Isolation affects the dream state; a glimpse of distant traces of people is as close as you can get these days. The ocean at night is already an alternate universe, especially after weeks in isolation. Edges are blurred, as people slip into the sea. The echo of a figure emerges from the surf along the shoreline, and surfers cut through the ocean to chase waves, lighting up the water an electric blue as they activate the bioluminescence.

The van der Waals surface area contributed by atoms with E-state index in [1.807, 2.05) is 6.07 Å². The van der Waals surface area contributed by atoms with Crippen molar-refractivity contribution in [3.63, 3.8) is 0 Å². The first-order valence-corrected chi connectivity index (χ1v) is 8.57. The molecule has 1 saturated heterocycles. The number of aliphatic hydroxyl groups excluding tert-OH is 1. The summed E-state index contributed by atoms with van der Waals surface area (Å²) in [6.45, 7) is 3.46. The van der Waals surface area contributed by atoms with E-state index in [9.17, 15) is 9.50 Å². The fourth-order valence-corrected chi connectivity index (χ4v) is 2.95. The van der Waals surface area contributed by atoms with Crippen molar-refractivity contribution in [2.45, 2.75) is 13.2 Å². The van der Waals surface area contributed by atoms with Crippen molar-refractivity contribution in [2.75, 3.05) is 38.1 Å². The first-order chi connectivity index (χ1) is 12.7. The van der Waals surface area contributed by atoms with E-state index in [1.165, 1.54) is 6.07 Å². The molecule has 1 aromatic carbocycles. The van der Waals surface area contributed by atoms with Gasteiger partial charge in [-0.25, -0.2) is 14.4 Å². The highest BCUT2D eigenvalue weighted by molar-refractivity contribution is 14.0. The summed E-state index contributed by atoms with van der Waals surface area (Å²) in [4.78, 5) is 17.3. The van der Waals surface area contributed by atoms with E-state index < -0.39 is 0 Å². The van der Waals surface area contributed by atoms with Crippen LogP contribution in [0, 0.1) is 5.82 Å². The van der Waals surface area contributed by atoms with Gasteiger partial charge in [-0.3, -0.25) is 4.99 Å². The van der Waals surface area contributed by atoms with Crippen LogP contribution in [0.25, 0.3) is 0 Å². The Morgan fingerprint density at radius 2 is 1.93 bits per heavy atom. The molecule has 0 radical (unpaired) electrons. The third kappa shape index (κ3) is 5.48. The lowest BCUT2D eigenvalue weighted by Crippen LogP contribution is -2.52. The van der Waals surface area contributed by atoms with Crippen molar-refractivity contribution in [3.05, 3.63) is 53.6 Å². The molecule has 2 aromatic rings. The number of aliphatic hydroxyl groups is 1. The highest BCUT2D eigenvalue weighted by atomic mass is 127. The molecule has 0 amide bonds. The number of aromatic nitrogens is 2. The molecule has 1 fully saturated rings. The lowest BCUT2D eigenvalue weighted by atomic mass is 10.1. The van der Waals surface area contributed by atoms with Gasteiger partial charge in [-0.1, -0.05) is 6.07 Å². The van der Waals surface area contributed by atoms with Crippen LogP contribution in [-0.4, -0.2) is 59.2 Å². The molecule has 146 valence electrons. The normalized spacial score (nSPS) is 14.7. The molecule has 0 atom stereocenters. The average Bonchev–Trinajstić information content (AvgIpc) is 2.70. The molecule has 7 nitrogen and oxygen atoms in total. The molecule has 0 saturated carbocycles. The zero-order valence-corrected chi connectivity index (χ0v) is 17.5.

An unusually long-lasting and widespread red tide visited the southern California coastline in the early days of the COVID-19 pandemic, putting on a nightly show of bioluminescent waves from San Diego to Los Angeles for nearly a month. People ventured out of hiding to see the phenomenon, drawn from the safety of their homes by the promise of viewing the rare and mesmerizing natural occurrance. What would already be a surreal experience was heightened by the psychological state of that moment in time, turning the nights along the coast into a strange waking dream.